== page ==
from The Century Dictionary.
- noun In Roman antiquity, a post or pillar, or even a large stake, of wood or stone, used for forming a palisade (for which purpose tree-trunks stripped of their branches were commonly used), or as a mark or monument; specifically, such a monument marking a grave or a sacred place.
- noun In Rom. milit. hist., a palisade for military purposes.
from the GNU version of the Collaborative International Dictionary of English.
- noun A small, low pillar, square or round, commonly having an inscription, used by the ancients for various purposes, as for indicating the distances of places, for a landmark, for sepulchral inscriptions, etc.
from Wiktionary, Creative Commons Attribution/Share-Alike License.
- noun A small, low
pillar, square or round, commonly having an inscription, used by the ancientsfor various purposes, as for indicating the distances of places, for a landmark, for sepulchralinscriptions, etc.
from Wiktionary, Creative Commons Attribution/Share-Alike License
Something like "The cippus which is before you was made for ..." would be understandable but why not just "This cippus ..."
We must match this pronoun with the grammatical subject of the sentence, which happens to be tezan 'cippus'.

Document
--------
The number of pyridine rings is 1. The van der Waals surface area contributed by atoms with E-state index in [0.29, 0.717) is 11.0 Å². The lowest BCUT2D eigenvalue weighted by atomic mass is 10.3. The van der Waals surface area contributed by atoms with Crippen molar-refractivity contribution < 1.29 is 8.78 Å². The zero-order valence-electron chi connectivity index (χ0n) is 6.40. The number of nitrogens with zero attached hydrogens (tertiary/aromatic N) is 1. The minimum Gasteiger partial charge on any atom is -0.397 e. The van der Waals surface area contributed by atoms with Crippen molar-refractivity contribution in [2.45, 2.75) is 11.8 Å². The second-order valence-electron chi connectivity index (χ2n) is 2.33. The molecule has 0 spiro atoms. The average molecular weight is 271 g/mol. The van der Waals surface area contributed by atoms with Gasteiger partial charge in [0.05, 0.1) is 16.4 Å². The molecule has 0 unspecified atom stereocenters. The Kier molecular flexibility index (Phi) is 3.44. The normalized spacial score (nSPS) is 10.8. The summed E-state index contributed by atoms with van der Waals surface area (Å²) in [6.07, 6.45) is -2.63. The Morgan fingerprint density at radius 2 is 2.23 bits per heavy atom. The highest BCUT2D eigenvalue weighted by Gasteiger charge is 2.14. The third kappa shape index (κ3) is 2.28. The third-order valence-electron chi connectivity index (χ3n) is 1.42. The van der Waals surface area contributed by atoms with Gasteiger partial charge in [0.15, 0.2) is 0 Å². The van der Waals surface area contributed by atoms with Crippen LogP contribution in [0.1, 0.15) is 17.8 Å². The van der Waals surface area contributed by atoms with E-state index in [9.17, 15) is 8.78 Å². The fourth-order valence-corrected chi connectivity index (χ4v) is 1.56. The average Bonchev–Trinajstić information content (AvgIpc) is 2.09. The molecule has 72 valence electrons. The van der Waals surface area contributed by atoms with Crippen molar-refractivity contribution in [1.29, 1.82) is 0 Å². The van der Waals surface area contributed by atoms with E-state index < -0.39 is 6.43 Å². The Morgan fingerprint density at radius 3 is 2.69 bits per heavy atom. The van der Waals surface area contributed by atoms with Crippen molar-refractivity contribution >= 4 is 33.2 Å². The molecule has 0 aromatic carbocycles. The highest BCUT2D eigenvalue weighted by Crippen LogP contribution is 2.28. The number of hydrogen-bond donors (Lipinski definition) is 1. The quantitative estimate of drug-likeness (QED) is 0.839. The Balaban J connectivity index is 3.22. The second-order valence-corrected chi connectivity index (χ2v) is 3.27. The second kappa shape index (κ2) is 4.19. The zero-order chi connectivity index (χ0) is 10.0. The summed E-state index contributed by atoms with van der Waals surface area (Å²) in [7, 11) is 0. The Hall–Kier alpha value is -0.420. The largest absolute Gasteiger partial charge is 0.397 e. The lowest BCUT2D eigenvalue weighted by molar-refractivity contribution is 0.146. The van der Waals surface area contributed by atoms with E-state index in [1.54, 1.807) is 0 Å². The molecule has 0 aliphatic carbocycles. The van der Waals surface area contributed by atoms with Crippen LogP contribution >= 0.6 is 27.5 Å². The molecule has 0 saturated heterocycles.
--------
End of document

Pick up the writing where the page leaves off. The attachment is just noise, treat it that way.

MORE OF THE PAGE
A small commentbox coalition developed recently against my Etruscan translation concerning the Cippus Perusinus such that ipa in ipa ama hen agrees in case with its antecedent, tezan 'cippus'.
Etruscan's default word order is SOV and caru tezan [ama] "a cippus [was] created" is the core clause that conforms to this word order.
"The cippus was made for the sacrifice which is forthcoming" makes the most sense to me.
But Etruscanists are also generally aware that caru is a transitive participle meaning 'made'; tezan means 'cippus' see Paleoglot: The Etruscan word 'tezan'; tesnś is a declined form of tesiam ~ tesian 'sacrifice'; teiś is the directive form of ta 'that, the'; and Raśneś is likewise the directive form of Raśna 'Etruria'.
In the Cippus Perusinus, ipa is certainly in the nominative case matching corresponding nominatives ita 'that' and ica 'this' but the question is whether this pronoun's declined according to its role in the relative clause or its antecedent, tezan, which I give the value of 'cippus':
'In (a) slela (the) cippus (was) made for (the) fuśil of the sacrifice to the Etruria which is forth.'
"This cippus" is translated as ca tezan but this isn't what was written on this artifact obviously.
It seems to me that if you have a word consistently written on a cippus and no other object, it's probably not a stretch of the imagination to consider that tezan is referring to a cippus.